Our collection of children's picture books featuring Black and Indigenous people and People of Color (BIPOC) is available to the public. You can use the Search Tool below to find titles. *Inclusion of a title in the collection DOES NOT EQUAL recommendation.* See our related readings page for suggested tools for evaluating books.
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15 matching booksShow Filters
Relates how the water in a park is used in different ways by the human and animal inhabitants of a neighborhood.
Features illustrations and descriptions of different types of families and how their lives are similar and different.
"Celebrates a diverse community on a Sunday morning at an inclusive church that welcomes all people regardless of age, class, race, gender identity, and sexual orientation. Come to the church for all!"--|cProvided by publisher. Includes historical facts about Glide Memorial Church in San Francisco.
Children from different kinds of families demonstrate the original meanings of the colors in the rainbow flag, and then come together at a Pride parade.
From Samuel Adams to the students from Parkland, march through history with the heroic revolutionary protesters who changed America. These heroic protesters were not afraid to stand up for what they believed in. They are among the twenty change-makers in this book who used peaceful protests and brave actions to rewrite American history.--Jacket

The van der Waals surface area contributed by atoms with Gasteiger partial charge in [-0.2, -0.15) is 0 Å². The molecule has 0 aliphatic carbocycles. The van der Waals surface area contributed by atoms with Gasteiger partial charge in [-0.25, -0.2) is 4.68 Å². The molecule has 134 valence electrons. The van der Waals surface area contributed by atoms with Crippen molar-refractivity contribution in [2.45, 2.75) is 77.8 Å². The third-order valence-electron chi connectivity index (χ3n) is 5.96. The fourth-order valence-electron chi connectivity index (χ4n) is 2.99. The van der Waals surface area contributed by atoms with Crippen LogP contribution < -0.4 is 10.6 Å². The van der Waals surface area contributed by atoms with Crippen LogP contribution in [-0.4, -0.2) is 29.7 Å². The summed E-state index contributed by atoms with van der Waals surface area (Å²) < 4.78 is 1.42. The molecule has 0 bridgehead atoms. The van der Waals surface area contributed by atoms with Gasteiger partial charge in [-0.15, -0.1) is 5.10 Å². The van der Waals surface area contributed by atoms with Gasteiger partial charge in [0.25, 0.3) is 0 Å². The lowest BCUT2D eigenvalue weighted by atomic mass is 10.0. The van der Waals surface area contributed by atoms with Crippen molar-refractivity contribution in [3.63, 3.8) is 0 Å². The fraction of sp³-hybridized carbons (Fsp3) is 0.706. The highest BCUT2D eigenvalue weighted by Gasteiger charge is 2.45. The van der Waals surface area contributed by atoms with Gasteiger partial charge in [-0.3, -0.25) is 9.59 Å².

Big or small, similar or different-looking, there are all kinds of families. Some have one parent, some have two, and many include extended family. This inclusive look at many varieties of families will help young readers see beyond their own immediate experiences.--Amazon.com
Simple text and illustrations of diverse families show how children affect their loved ones for the better.
What Makes Us Unique? provides an accessible introduction to the concept of diversity, teaching children how to respect and celebrate people's differences and that ultimately, we are all much more alike than we are different. Additional questions at the back of the book allow for further discussion"--Amazon.com
When a teacher asks the children in her class to think about what makes their families special, the answers are all different in many ways -- but the same in the one way that matters most of all. One child, with a foster mother, is worried that her family is just too different to explain, but listens as her classmates talk about what makes their families special. One is raised by a grandmother, and another has two dads. One is full of step-siblings, and another has a new baby. As one by one, her classmates describe who they live with and who loves them -- family of every shape, size and every kind of relation -- the child realizes that as long as her family is full of caring people, her family is special.--Publisher
The adopted child may wonder about their birth and the early years of their life, and so may the adoptive parent. But their new and forever parent reassures the child that this is the family where they belong and are loved, and these are the things of life that are known.